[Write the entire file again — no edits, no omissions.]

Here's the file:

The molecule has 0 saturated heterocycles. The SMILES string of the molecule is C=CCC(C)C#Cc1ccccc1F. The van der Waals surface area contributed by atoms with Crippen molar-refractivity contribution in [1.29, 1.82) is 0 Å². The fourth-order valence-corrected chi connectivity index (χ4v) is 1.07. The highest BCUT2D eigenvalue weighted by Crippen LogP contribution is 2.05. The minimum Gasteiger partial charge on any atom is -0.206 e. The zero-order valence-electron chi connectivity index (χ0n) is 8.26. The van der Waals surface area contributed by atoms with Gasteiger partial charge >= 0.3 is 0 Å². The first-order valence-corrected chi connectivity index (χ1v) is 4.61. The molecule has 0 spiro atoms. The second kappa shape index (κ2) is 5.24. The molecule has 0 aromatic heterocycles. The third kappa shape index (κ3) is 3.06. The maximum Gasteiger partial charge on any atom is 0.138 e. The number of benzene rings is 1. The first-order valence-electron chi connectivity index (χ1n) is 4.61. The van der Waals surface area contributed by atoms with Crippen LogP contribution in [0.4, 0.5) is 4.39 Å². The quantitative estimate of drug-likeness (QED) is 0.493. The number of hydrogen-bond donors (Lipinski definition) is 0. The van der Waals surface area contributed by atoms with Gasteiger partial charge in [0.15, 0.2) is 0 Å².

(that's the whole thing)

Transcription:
The molecule has 0 saturated heterocycles. The SMILES string of the molecule is C=CCC(C)C#Cc1ccccc1F. The van der Waals surface area contributed by atoms with Crippen molar-refractivity contribution in [1.29, 1.82) is 0 Å². The fourth-order valence-corrected chi connectivity index (χ4v) is 1.07. The highest BCUT2D eigenvalue weighted by Crippen LogP contribution is 2.05. The minimum Gasteiger partial charge on any atom is -0.206 e. The zero-order valence-electron chi connectivity index (χ0n) is 8.26. The van der Waals surface area contributed by atoms with Gasteiger partial charge >= 0.3 is 0 Å². The first-order valence-corrected chi connectivity index (χ1v) is 4.61. The molecule has 0 spiro atoms. The second kappa shape index (κ2) is 5.24. The molecule has 0 aromatic heterocycles. The third kappa shape index (κ3) is 3.06. The maximum Gasteiger partial charge on any atom is 0.138 e. The number of benzene rings is 1. The first-order valence-electron chi connectivity index (χ1n) is 4.61. The van der Waals surface area contributed by atoms with Crippen LogP contribution in [0.4, 0.5) is 4.39 Å². The quantitative estimate of drug-likeness (QED) is 0.493. The number of hydrogen-bond donors (Lipinski definition) is 0. The van der Waals surface area contributed by atoms with Gasteiger partial charge in [0.15, 0.2) is 0 Å².